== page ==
‘Illiberal Peace’: Oxymoron, Political Necessity, or Old Wine in a New Bottle

In: International Negotiation
Anna Ohanyan Department of Political Science and International Studies, Stonehill College 320 Washington Street, Easton, MA 02357 USA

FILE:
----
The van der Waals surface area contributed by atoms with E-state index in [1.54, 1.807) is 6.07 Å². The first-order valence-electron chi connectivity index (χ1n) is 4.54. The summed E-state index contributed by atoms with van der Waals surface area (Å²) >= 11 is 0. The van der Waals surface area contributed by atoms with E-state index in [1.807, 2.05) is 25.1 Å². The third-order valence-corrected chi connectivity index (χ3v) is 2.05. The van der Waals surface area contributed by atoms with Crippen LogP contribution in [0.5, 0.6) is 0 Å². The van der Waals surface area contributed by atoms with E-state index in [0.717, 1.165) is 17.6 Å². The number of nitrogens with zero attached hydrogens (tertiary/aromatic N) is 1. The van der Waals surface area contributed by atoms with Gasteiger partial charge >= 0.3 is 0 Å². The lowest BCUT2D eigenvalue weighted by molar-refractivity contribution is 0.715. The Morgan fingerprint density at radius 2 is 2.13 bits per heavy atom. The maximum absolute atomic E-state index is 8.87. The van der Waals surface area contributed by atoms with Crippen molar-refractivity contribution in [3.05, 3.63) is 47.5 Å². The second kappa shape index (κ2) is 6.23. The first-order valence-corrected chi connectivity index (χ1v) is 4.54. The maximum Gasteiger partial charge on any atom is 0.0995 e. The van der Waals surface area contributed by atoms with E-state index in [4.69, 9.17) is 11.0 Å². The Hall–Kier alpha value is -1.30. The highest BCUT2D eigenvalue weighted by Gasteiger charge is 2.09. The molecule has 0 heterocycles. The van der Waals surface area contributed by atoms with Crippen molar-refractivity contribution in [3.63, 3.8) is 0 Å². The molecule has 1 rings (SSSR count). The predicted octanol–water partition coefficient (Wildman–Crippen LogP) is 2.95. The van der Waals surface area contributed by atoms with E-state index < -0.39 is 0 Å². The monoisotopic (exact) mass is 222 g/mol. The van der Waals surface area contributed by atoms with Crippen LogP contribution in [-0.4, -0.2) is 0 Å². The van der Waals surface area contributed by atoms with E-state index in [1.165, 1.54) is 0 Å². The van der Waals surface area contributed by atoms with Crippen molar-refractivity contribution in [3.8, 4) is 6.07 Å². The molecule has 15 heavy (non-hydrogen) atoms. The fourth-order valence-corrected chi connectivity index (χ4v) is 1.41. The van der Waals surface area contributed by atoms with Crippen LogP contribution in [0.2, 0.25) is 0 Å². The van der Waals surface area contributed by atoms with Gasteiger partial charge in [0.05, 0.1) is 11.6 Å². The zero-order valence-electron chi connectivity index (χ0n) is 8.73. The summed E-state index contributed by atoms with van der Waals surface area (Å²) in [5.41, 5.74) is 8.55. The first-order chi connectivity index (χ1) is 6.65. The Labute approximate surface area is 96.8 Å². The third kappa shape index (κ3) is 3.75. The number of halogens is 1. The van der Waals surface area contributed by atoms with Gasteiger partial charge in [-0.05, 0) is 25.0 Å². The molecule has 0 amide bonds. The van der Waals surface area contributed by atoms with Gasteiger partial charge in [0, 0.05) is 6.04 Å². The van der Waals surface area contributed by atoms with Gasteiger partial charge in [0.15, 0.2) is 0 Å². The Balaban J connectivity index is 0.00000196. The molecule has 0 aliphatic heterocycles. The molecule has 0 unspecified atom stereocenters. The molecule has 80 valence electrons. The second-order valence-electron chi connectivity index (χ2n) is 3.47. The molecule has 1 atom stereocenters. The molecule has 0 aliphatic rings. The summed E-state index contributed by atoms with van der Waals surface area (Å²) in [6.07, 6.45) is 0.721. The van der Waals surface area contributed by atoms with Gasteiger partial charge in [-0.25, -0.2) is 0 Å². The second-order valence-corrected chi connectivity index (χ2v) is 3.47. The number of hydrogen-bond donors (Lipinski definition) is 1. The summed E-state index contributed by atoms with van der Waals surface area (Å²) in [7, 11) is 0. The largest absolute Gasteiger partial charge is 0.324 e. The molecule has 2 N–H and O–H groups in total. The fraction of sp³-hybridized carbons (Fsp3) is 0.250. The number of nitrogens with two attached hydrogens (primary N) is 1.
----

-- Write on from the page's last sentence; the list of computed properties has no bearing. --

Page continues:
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With growing multipolarity and geopolitical polarization, the role of international organizations as third-party actors within the framework of liberal peace, has been steadily declining over the past two decades. The most recent spike in armed conflict since 2014 has not been accompanied by an associated increase in peace agreements and negotiated settlements, as was the case in the 1990s. Considering the undersupply of conflict management by international organizations, the role of state actors in third-party roles has grown, often with weak normative support and commitment to nonviolent conflict management. This has often legitimized the use of violence as a strategy of coercive kinetic diplomacy. Drawing from historical analyses of the Nagorno-Karabakh conflict, this article examines the question as to whether the current period of growing illiberalism in peacebuilding is historically anachronistic. It introduces a framework of analysis and engages in concept development to understand and operationalize “illiberality of peacebuilding.”

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